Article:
That being said, I think it’s interesting at this point, before these next two weeks are up and I’m on a flight back stateside, to think (briefly) about how I got here, and what I wanted, and where I came from.

In the most literal sense, I came from the Providence, Rhode Island T.F. Green Airport,on a ridiculously cheap Norwegian Air flight. Before that, it was the Atlanta airport, and then, of course, my home in Tuscaloosa.

But what I really came from was a long,beautiful summer in the Blue Ridge mountains,where I’d returned to a summer camp I’d called home so many years ago as a lonely, quiet middle-schooler. Before that, it had been an anxiety-riddled semester of existential questions,flourishing friendships that challenged how I look at love, and personal doubt. I came here from a place of trying to prove something, of wanting to see more, of wishing to test my limits and revel in another tiny corner of this world the Lord created for us. I wanted to get away, because that’s when I think best,and that’s when I can see myself, and the people and places I’ve left,more clearly. I wanted a reprieve from the wonderful and loving, but also physically and emotionally taxing, world of UVA, with its over-busy lifestyle and obsessive comparing of hours slept during the night.

I wanted to keep moving, because it’s something I’m good at, and something I like, and mobility—and the chance to see more of the world—has an allure I just can’t ever seem to shake.I wanted to rec-contextualize myself again, to get another angle for the exploration of what and who I am.I wanted to take the tiny, tattered fabric of my life and sew it someplace new on the tapestry of the world, to see how I fit into a new part of the pattern.

I recognize that, ostensibly, this is all emblematically youthful, romantic, naïve, and probably grandiose—that these are big words that are difficult to translate into everyday life—but youthful questions are important questions,if only because they are big and difficult to translate.I’m not trying to paint myself as some deep thinker here, as some tortured artist or restless soul that tosses and turns at night while grappling with the deep, dark question of humanity, or who traverses the world without ever looking back or missing her mom.I wouldn’t call myself any of these things, because they’re tropes, and they’re not real, and I don’t think the questions I’m asking are terribly unique ones.I am one of hundreds of thousands of college women who decided to skip town to spend a semester in Europe, and I’m probably not the only one who came for these reasons.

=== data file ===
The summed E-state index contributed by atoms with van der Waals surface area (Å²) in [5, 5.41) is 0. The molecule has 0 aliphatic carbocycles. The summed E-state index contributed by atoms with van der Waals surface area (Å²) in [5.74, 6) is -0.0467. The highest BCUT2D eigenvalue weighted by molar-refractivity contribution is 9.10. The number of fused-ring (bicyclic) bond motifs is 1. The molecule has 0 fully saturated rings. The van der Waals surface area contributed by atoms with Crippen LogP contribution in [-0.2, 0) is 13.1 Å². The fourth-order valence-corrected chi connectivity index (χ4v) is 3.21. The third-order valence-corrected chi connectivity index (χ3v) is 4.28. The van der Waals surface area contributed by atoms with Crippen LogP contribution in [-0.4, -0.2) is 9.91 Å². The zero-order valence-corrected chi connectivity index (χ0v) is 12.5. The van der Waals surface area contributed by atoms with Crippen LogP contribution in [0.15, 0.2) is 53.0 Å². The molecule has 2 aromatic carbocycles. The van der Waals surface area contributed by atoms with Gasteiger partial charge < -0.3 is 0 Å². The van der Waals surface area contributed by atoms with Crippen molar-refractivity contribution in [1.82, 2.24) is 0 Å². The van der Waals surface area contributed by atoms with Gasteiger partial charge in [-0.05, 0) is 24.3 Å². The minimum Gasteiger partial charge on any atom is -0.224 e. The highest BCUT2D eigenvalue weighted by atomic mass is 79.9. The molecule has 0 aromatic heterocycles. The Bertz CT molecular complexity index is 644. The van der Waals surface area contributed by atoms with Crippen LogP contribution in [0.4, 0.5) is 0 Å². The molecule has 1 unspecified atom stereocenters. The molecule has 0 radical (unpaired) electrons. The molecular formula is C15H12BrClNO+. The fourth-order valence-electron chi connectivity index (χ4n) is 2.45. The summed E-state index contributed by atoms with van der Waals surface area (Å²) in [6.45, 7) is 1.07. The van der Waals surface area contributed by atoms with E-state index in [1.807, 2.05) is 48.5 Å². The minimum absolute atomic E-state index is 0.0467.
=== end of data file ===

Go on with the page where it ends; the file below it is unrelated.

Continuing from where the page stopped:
But I think that’s a more honest answer for where I came from, and also why I’m here: I came from a place of questions and uncertainty and restlessness,and I’m here so I can take a better, different look at these questions, so I can experience someplace new, and so I might burst the bounds of my own localized understanding of the world and see the different parts of the world’s pattern, whether I fit in to them or not.

Next time I post, I’ll be back in the States, feeling the numb sort of whiplash that comes with the quick, unceremonious uprooting of life from one lifestyle, community, and place to another. There will be a lot I’ll want to say, and a lot I won’t know how to express, but if there’s one thing I’m certain of, it’s that I won’t have answered these questions. I’ll probably keep seeking, and moving, and wondering, and sewing my fabric into new places on the tapestry. Sometimes it will fit, and sometimes it won’t, but at least I’ve seen a new part of the pattern.

**For those of you wondering: yes, I have still managed to make it to class, and school does exist, and I am doing it!